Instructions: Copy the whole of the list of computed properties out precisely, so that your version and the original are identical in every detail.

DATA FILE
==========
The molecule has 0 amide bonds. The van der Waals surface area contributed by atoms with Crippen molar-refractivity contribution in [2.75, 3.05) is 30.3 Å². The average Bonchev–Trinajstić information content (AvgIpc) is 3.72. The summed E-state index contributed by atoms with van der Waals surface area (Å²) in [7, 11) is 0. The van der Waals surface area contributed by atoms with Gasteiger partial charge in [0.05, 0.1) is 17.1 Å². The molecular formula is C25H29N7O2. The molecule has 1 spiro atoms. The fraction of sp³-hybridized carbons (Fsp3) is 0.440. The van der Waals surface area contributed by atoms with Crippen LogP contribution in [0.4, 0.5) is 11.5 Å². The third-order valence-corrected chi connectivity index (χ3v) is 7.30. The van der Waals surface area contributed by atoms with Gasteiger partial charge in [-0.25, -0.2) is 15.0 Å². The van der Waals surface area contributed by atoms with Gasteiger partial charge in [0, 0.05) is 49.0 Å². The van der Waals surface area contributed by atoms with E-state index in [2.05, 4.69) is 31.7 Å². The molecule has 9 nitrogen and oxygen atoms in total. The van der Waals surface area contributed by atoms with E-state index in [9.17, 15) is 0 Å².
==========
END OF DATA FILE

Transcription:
The molecule has 0 amide bonds. The van der Waals surface area contributed by atoms with Crippen molar-refractivity contribution in [2.75, 3.05) is 30.3 Å². The average Bonchev–Trinajstić information content (AvgIpc) is 3.72. The summed E-state index contributed by atoms with van der Waals surface area (Å²) in [7, 11) is 0. The van der Waals surface area contributed by atoms with Gasteiger partial charge in [0.05, 0.1) is 17.1 Å². The molecular formula is C25H29N7O2. The molecule has 1 spiro atoms. The fraction of sp³-hybridized carbons (Fsp3) is 0.440. The van der Waals surface area contributed by atoms with Crippen LogP contribution in [0.4, 0.5) is 11.5 Å². The third-order valence-corrected chi connectivity index (χ3v) is 7.30. The van der Waals surface area contributed by atoms with Gasteiger partial charge in [-0.25, -0.2) is 15.0 Å². The van der Waals surface area contributed by atoms with Gasteiger partial charge in [0, 0.05) is 49.0 Å². The van der Waals surface area contributed by atoms with E-state index in [2.05, 4.69) is 31.7 Å². The molecule has 9 nitrogen and oxygen atoms in total. The van der Waals surface area contributed by atoms with E-state index in [9.17, 15) is 0 Å².